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A ‘Top Chef’ Alum Was Denied Entry Into a Downtown Sushi Hotspot Due to Her Shoes

Shōtō stands by its “elegant and smart casual” dress code after turning away a Birkenstocks-wearing Marjorie-Meek Bradley

Shōtō’s sleek sushi bar sits next to a dramatic lava stone formation over the dining room. 
Rey Lopez for Shōtō
Tierney Plumb is the editor of Eater DC, covering all things food and drink around the nation's capital.

A power-chef friend trio — Michelin-rated Albi’s Michael Rafidi, Anju’s Rammy-winning restaurateur Danny Lee, and Stephen Starr’s corporate chef Marjorie Meek-Bradley — walked into downtown’s Shōtō on Saturday night to grab a drink, but only two were allowed in.

Meek-Bradley was denied entry because she apparently violated the modern Japanese izakaya’s dress code by wearing what the restaurant categorized as flip flops (though her shoes were bright yellow Birkenstocks). Shōtō’s dress code policy, which gets communicated at the time of making a reservation, via confirmation emails, again when calling to confirm, and for walk-ins, is as follows: “As a friendly reminder, SHŌTŌ Washington DC enforces an elegant and smart casual dress code. Please note that no athletic wear, jerseys, shorts, beachwear or flip flops are permitted.”

“It is certainly not to be taken personally, and in total fairness, our team wants to ensure that we are consistent,” says managing partner Arman Naqi, in an emailed statement provided to Eater. “We do not and cannot make exceptions based on who people are — even if they are fellow chefs and restaurateurs that we respect greatly.”

All three chefs instantly took to their personal social media accounts to post and repost Instagram stories about the Saturday night snafu, noting that Shōtō asked if Meek-Bradley could go outside and change her footwear.

The chefs ended up going around the corner to dine at New Orleans-themed Dauphine’s instead.

“To be clear, the reason why dress codes are so problematic is because it’s impossible to enforce them with any consistency,” wrote Lee on Instagram. “This enables sexist/classist/elitist/racist thought to guide the enforcement of these ‘codes.’” To that, Meek-Bradley added: “I understand the root of this is a much larger problem and I hope that by shedding some light on it I can help be part of a solution.”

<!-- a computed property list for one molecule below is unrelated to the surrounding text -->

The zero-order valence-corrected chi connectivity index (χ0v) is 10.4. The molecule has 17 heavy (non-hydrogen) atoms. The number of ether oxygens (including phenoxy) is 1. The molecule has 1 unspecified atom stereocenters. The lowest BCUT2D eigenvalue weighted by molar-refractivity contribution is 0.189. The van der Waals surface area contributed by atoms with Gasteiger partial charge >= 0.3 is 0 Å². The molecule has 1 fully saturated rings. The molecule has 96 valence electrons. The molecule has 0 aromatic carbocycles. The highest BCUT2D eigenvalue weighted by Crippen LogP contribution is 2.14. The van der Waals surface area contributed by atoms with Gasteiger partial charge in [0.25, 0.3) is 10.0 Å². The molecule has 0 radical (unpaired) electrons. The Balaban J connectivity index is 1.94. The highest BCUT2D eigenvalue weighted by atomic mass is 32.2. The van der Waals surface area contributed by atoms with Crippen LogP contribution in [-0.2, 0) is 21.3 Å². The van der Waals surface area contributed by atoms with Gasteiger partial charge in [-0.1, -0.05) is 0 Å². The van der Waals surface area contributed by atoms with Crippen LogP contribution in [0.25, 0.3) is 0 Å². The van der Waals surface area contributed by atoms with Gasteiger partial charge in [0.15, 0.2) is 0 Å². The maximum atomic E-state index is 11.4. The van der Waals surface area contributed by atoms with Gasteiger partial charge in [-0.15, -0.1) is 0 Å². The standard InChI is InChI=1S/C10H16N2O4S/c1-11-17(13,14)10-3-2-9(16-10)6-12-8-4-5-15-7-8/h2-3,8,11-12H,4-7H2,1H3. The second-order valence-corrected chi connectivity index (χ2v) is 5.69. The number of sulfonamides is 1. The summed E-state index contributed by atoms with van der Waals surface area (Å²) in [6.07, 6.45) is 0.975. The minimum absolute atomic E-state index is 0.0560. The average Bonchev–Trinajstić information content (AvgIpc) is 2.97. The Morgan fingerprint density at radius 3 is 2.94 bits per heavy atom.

Meek-Bradley jabbed Shōtō for being “too cool for school,” arguing that Birkenstocks aren’t flip-flops. Lee points out that his own attire that night looked like he just came from a kitchen but was still suitable by Shōtō’s standards (a Yalla-branded baseball cap from Rafidi’s Yellow Cafe and what he called “orthopedic shoes”).

“I would welcome any future opportunity to host Chef Marjorie, Chef Danny, and Chef Michael, and apologize personally if they were offended by our policy,” notes Naqi, in a statement.

It’s worthwhile to note that a red sweatpants-wearing Washington Capitals star Alexander Ovechkin was spotted at a Shōtō table one night in the first few weeks of opening along with a table mate sporting sneakers.

Tierney Plumb/Eater DC

“I appreciate and welcome constructive criticism — it really means a lot to me,” says Naqi, who’s a fellow D.C. native, in a statement. “However, and especially between local industry people, I was disheartened to see the way they chose to address this on social media.”

It’s no secret that hotly anticipated Shōtō strives to be a scene-y spot. Three years in the making, the 155-seat Midtown Center stunner debuted in February with an ultra-luxe look from a top Tokyo-based restaurant designer (1100 15th Street NW). Comprised of a sleek sushi counter, bar, and Japanese robata grill, Shōtō is the newest member of London-based restaurateur Arjun Waney’s collective of brands. That includes Zuma, a high-end sushi restaurant and izakaya with 18 locations around the world — and its own list of banned attire, too. At Zuma Miami, that includes no “shorts, flip flops/sandals, baseball caps, active wear, and sweat-attire.”

While Naqi acknowledges that not every restaurant has a dress code, he says guest feedback has been “overwhelmingly positive” since opening.

“Many have noted that they are excited to get dressed up in order to celebrate life, friends, family and special occasions (especially coming out of the pandemic),” says Naqi, in a statement. “With this in mind, we strive to create a refined environment that reflects this notion.”

Naqi points out that Meek-Bradley’s employer Starr Restaurant Group has “similar verbiage” regarding dress code on some of its websites and reservation confirmation emails.

“I truly hope Chef Marjorie appreciates that I personally have had to make a conscious effort to dress in elegant attire on many occasions at her and Stephen’s restaurants such as Le Coucou,” says Naqi, in a statement.

The policy at that French-themed Soho standby does not prohibit items such as flip flops, but states: we politely request that you dress your best for your evening with us: Elegant for a NYC night out. Jackets are not required.

Dress codes are a common point of contention due to the subjective way at least one establishment has handled them in the past. In 2017, a bouncer at El Centro D.F. turned away a Black customer wearing high-top leather Converse sneakers — while allowing white customers with the same footwear entry. (In response to the negative press, the tequila bar fired the bouncer who denied the patron entry — and did away with the sneaker policy.)

Baltimore-based Atlas Restaurant Group, which had strikingly similar incident occur at Greek seafood spot Ouzo Bay in 2020, has affirmatively committed to “NOT” having a dress code at its forthcoming D.C. bars in the Moxy hotel.